Road Building Boom Clicks into Top Gear

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Monday, August 1st, 2016
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As a massive volume of public sector projects kicks in, Australia’s boom in road and highway construction is moving into full gear.

To be sure, the actual volume of work currently being done has dropped off from its peak several years ago, when a significant range of toll road projects were underway. Having peaked at $19.167 billion in 2011/12, for example, the overall dollar value of construction work done on roads and highways is expected to have bottomed out at $14.376 billion in 2015/16, according to the most recent forecasts from the Australian Construction Industry Forum (ACIF).

Nevertheless, new work is now coming in fast. As a massive number of projects in New South Wales, Queensland and South Australia came through, the dollar value of new work commenced in the 12 months to March this year surged by a whopping 37.4 per cent compared with the previous corresponding period to come in at a record $20.621 billion.

Partly as a result, the forward pipeline of work now sits at a record $146.3 billion – more than double its level of two years ago.

With commencements and the forward pipeline of work turning up in South Australia and Queensland, meanwhile, the boom is not limited to New South Wales.

Going forward, conditions are expected to become even stronger. Industry research firm BIS Shrapnel, for instance, expects the dollar value of work done to top $20 billion in both 2017/18 and 2018/19, whilst ACIF expects activity to reach almost $20 billion by 2018/19 and almost $21 billion by 2020/21.

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Adrian Hart, senior manager of BIS Shrapnel’s infrastructure and mining division, says momentum throughout the industry is being driven by a number of sources. Whilst we are getting a small shift nowadays toward public transport, roads are the ‘natural knitting’ of federal government funded infrastructure projects and have naturally benefited the growth in federal government spending on infrastructure, Hart says.

Roads are also getting a share of funding which state governments such as New South Wales and Victoria are receiving in respect of their asset recycling strategies under the federal government’s asset recycling initiative, he adds.

Finally, privately funded projects such as NorthConnex in Sydney and the Western Distributor project in Melbourne are also set to add further momentum going forward, Hart says.

Hart says BIS is expecting higher levels of road construction activity going forward in every state except for Tasmania, where the dollar value of work will not fall but will remain relatively steady. Whilst engineers doing front end design work are the biggest beneficiaries thus far, he says road construction workers and contractors will be next in line as will those who supply materials and equipment. The latter include suppliers of materials such as concrete (such as Boral) and bitumen as well equipment hire outfits such as Coates – each of whom Hart says will be looking for opportunities to use growth sectors such as roads in order to partially offset the effect of a potential slowdown in other parts of the building sector.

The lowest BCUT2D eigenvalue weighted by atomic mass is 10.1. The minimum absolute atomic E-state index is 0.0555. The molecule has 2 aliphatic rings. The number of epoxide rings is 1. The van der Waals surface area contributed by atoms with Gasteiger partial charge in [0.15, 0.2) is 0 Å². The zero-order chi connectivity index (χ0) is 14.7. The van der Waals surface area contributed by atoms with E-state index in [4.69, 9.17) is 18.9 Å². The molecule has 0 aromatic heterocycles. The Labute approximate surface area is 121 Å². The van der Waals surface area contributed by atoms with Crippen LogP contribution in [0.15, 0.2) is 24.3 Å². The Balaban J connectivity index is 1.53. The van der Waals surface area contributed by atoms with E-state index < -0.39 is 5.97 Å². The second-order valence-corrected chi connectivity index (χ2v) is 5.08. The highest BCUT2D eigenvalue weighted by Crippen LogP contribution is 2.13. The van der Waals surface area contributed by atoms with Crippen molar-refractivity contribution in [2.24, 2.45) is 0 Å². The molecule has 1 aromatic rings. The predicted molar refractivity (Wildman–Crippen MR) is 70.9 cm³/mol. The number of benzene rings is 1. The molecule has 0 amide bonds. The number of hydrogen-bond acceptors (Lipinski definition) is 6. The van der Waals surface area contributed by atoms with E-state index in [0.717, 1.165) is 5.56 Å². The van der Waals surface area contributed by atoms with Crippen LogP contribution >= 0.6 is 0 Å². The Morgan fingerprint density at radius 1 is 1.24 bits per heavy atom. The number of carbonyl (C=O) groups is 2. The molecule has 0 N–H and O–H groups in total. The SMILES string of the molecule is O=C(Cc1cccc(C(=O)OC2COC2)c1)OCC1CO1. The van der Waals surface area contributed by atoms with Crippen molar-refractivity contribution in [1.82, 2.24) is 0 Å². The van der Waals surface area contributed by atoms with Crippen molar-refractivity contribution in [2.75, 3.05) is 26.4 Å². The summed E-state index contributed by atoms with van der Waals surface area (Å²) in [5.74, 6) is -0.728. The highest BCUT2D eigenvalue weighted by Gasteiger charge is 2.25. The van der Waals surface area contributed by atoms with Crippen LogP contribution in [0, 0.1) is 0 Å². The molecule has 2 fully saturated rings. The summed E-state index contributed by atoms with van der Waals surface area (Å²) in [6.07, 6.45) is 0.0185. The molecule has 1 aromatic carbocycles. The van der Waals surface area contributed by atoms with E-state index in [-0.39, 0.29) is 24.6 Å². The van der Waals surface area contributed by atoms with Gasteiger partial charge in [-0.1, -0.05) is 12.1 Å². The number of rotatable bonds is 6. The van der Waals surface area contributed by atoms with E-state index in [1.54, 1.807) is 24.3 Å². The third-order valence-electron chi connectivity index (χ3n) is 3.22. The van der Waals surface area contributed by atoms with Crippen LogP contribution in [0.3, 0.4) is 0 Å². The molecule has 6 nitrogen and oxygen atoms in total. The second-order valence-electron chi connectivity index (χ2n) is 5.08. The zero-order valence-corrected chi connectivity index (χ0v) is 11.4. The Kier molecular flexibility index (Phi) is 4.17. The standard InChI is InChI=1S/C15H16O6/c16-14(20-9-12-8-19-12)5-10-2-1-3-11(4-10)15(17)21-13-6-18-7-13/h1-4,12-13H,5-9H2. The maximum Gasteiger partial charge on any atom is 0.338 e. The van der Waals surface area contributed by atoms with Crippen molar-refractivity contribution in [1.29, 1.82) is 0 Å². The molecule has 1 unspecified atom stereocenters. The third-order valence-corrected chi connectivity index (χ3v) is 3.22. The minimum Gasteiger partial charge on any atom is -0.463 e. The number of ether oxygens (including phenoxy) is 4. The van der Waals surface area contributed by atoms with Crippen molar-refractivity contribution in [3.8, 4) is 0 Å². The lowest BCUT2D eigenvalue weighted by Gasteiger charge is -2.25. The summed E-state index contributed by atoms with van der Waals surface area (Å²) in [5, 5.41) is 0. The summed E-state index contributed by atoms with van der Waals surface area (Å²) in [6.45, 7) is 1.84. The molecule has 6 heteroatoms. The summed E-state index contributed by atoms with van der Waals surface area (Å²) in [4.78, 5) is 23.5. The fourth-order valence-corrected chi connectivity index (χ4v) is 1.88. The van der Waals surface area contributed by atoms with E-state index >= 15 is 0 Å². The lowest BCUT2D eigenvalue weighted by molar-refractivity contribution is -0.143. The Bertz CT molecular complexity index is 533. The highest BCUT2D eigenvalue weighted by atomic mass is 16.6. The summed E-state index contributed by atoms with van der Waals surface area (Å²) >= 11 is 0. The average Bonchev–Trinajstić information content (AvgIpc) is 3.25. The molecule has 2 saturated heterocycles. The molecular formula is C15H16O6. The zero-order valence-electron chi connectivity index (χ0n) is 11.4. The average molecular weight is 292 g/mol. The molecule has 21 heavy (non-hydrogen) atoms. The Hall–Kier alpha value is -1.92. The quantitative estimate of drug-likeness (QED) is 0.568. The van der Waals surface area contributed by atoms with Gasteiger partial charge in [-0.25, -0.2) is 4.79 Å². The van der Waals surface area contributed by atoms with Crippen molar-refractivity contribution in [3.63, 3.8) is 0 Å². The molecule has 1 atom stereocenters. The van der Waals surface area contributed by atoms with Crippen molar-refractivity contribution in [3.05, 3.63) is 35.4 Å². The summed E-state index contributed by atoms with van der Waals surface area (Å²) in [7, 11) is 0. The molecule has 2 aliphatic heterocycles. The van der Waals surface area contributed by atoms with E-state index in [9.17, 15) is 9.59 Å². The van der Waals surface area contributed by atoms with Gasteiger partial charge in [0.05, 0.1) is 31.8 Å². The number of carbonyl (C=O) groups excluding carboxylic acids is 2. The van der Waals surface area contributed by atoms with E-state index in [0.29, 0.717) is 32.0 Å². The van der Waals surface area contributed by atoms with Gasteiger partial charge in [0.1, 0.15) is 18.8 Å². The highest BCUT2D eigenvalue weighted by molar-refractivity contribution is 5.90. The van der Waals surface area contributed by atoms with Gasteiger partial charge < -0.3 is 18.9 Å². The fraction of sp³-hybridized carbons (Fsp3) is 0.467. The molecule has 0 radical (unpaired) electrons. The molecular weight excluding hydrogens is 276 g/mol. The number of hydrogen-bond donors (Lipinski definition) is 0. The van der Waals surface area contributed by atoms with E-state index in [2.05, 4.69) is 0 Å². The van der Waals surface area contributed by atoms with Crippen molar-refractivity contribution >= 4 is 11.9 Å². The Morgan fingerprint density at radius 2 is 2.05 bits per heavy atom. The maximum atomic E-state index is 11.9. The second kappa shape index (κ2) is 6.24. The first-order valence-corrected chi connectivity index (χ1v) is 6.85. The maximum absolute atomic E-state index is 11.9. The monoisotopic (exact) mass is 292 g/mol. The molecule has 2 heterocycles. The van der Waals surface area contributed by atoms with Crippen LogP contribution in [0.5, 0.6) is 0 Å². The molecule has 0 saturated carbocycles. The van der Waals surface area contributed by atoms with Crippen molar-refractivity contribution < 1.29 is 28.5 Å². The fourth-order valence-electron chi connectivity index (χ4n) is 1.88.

“You are probably looking at one of the strongest parts of the construction sector in the country over the next five years,” Hart said. “Every single state with the exception of Tasmania – which is flat, it’s not falling – is seeing an increase in road construction work (according to BIS forecasts).”

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In terms of states, (major states only), according to ACIF forecasts:

  • New South Wales is obviously set to be the biggest winner as a mammoth pipeline in huge dollar value projects such as WestConnex, NorthConnex, road infrastructure projects associated with the new airport at Badgerys Creek and upgrades to various sections of the Pacific Highway drive a whopping 42 per cent surge in activity from $5.486 billion in 2014/15 to $7.798 billion by 2019/20. Commencement values ($90.073 billion) almost doubled over the year to March and the pipeline of work is almost three times what it was as recently as early 2014.
  • Queensland is the next big winner with output expected to rise from $2.954 billion in 2015/16 to more than $4 billion by 2018/19 amid a range of upgrades to the Bruce Highway and the Gateway Motorway.
  • Victoria will experience modest conditions throughout 2016/17 but will see work ramp up after that to go from $2.5 billion in that year to reach almost $3.6 billion by 2018/19 as the building phase gets going on the Western Distributor Project.
  • Another significant state expecting good growth is South Australia, where the pace at which new work is coming in has increased substantially over the past year and the pipeline of work is stronger than it has been in years. The dollar value of work done will rise from a forecast $839 million in 2015-16 to $1.218 billion by 2018/19 amid strong levels of work on South Road upgrades.
  • Western Australia, too, is expected to experience strong conditions as work on a decent range of significant dollar value projects such as Northlink sees activity bottom out at $1.665 billion in 2015/16 (forecast) before rising to $2.452 billion by 2019/20.
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